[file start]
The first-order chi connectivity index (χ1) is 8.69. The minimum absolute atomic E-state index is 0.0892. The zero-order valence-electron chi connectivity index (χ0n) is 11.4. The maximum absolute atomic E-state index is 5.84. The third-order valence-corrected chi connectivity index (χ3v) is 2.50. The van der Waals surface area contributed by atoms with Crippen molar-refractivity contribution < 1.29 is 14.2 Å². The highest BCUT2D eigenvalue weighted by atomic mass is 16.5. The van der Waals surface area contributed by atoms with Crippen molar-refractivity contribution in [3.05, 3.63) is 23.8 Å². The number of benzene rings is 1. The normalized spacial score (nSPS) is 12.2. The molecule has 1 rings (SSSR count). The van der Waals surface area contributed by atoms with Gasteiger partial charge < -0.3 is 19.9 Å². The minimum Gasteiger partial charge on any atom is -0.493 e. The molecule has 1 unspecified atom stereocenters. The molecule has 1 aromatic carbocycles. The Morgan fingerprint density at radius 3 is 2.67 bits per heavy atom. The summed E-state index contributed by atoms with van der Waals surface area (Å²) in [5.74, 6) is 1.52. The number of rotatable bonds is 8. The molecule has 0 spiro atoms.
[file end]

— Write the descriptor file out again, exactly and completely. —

The first-order chi connectivity index (χ1) is 8.69. The minimum absolute atomic E-state index is 0.0892. The zero-order valence-electron chi connectivity index (χ0n) is 11.4. The maximum absolute atomic E-state index is 5.84. The third-order valence-corrected chi connectivity index (χ3v) is 2.50. The van der Waals surface area contributed by atoms with Crippen molar-refractivity contribution < 1.29 is 14.2 Å². The highest BCUT2D eigenvalue weighted by atomic mass is 16.5. The van der Waals surface area contributed by atoms with Crippen molar-refractivity contribution in [3.05, 3.63) is 23.8 Å². The number of benzene rings is 1. The normalized spacial score (nSPS) is 12.2. The molecule has 1 rings (SSSR count). The van der Waals surface area contributed by atoms with Gasteiger partial charge < -0.3 is 19.9 Å². The minimum Gasteiger partial charge on any atom is -0.493 e. The molecule has 1 unspecified atom stereocenters. The molecule has 1 aromatic carbocycles. The Morgan fingerprint density at radius 3 is 2.67 bits per heavy atom. The summed E-state index contributed by atoms with van der Waals surface area (Å²) in [5.74, 6) is 1.52. The number of rotatable bonds is 8. The molecule has 0 spiro atoms.